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BOLIVIA 289 mostly white. The capital, Cartagena, has 11,000 inhabit- Inambary to its confluence with the Madre de Dios, whence ants, and the principal towns include Mompox, Chinu, it runs in a straight line to the sources of the Yavary Sabanalarga, Barranquilla, at the mouth of the Magdalena, in 7 P 17" S. lat., there uniting with the Brazilian Soledad, Magangue, Corozal. frontier, decided by treaty of 1867. The frontier towards I araguay is still under dispute. An unratified treaty of Bolivia, a country of South America extending from 23rd November 1894 places the boundary in a straight 10 to 2o S. lat., and from 58° to 70° W. long., bounded line drawn due west across the Gran Chaco from a point on the N. by Brazil, on the E. by Brazil and on the Paraguay river, three leagues north of Puerto Bound Paraguay, on the S. by the Argentine Republic, Olimpo, to a point where the principal channel of the aries. and on the W. by Chile and Peru. In the course Pilcomayo is intersected by the meridian of 61° 28" of the war of 1879-83 with Chile, Bolivia lost her maritime W. long. provinces, and by the treaty of 4th April 1884 agreed Mountains.-^nxe mountains of Bolivia maybe boldly grouped into two main divisions, the western and the eastern Cordilleras. The western Cordillera consists of two or more parallel and associated ranges, whereot the lowest or Coast Cordillera does not exceed 5000 feet in altitude. Farther inland the mountains are higher till the main western Cordillera, to which some would confine the name Andes, is reached. This is a volcanic range, averaging about 15,000 feet in height, and contains some volcanoes not yet extinct. Mount Sajama is its highest measured peak (21,044 feet, Pissis; 21,559 feet, Keck). The eastern Cordillera or Cordillera Real branches from the western or Cordillera de los Andes about 24° S. lat. and making a bend to the east reunites with that range in 14" 40' S. lat. Its three chief peaks are Mount Sorata, culminating in two peaks, Ancohuma or Hankuma (21,286feet, Pentland j 21,710 feet, Conway), and Illampu (200 feet lower than Ancohuma) • Caca - aca, wrongly called Huaina Potosi (20,170 feet, Minchin; 20,560 feet, Conway); and Illimani (21,355 feet, Pissis ; 21,015, Conway). Between Mount Sorata in the north and Illimani in the south, a distance of about 64 miles, this range is almost continuously snow-clad and bears a number of large glaciers, though south of Caca - aca are several broad depressions below the snow“i*" Oxford /go/ level. The mean summer snow-line lies at about 17,000 Sketch Map or Bolivia. feet. The range is cut through south of Illimani by the provisionally to a new boundary. According to this valley of the La Paz, and north of Mount Sorata by the Mapiri, both treaty, the western frontier of Bolivia, starting from rivers draining portions of the west slope of the range. Across the Sapalegm, the point where the Chilian, Argentine, and high part of the range between these valleys are several passes Bolivian boundaries meet, runs in a straight line to the traversed by mule-paths or over which mule-paths could be easily Between the two main ranges lies the high plateau, a plain Licancaur volcano, and thence straight to the southern made. at an average altitude of about 12,500 feet. Various minor hills, source of the waters of Lake Ascotan, whence in another called Serrama, rise out of this plain. It also includes Lakes straight line it passes lengthwise over the lake and litioaca and Poopo, and the Rio Desaguadero which connects them. is continued to Ollagua volcano, from which it goes Lastwards the Cordillera Real falls rapidly to a mean level direct to Tua volcano, and joins the recognized eastern of about 3000 feet, which slopes away to the great central conplain. The rapidly falling eastern slope is cut up into boundary of the department of Tarapaca. A prelimi- tinental deep valleys or quebradas, called las Yungas, which are richly nary treaty of 10th April 1886 provides rules for the iorested and include areas of great fertility. In the south the demarcation of the frontier towards Peru. The de facto extension of the Argentine railway system to Jujuy has opened up country, but the Beni district is still shut out from easy eastward boundary runs from Tacora mountain across the sources the cornmunication by the rapids of the Madeira. But an almost level o the Maure to Lake Titicaca; crosses the lake from the road might easily be cut through the forest from the navigable point of outflow of the Desaguadero to Huaicho on the L1'1^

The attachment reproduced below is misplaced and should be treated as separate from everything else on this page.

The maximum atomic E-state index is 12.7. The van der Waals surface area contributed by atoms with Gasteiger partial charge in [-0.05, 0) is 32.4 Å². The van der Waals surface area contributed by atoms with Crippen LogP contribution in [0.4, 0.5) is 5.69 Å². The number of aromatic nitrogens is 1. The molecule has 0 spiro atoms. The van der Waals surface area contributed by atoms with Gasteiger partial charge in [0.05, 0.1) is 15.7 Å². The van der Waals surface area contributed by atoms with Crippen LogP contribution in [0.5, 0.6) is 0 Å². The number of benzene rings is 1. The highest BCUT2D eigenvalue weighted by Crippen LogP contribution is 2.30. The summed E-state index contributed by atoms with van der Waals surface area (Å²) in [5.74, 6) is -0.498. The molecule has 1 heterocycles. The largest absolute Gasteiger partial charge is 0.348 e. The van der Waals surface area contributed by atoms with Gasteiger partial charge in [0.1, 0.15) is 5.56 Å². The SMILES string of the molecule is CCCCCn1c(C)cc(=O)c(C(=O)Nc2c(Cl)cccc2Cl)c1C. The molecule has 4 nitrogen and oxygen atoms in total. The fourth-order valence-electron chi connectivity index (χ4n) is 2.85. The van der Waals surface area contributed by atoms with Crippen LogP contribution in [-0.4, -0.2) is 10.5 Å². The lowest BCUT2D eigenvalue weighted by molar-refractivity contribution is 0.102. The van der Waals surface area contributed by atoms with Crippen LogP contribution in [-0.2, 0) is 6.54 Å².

• ie Madre de Dios to the Rio Aquiry, in about

|J northern side, runs to the sources of the valley of the San W. long., whereby the cataracts would be avoided. The rivers </uan del Oro, passes down the valley and down the could also be united by a canal. Climate. The high plateau is subject to a rainy season which S. II. — 37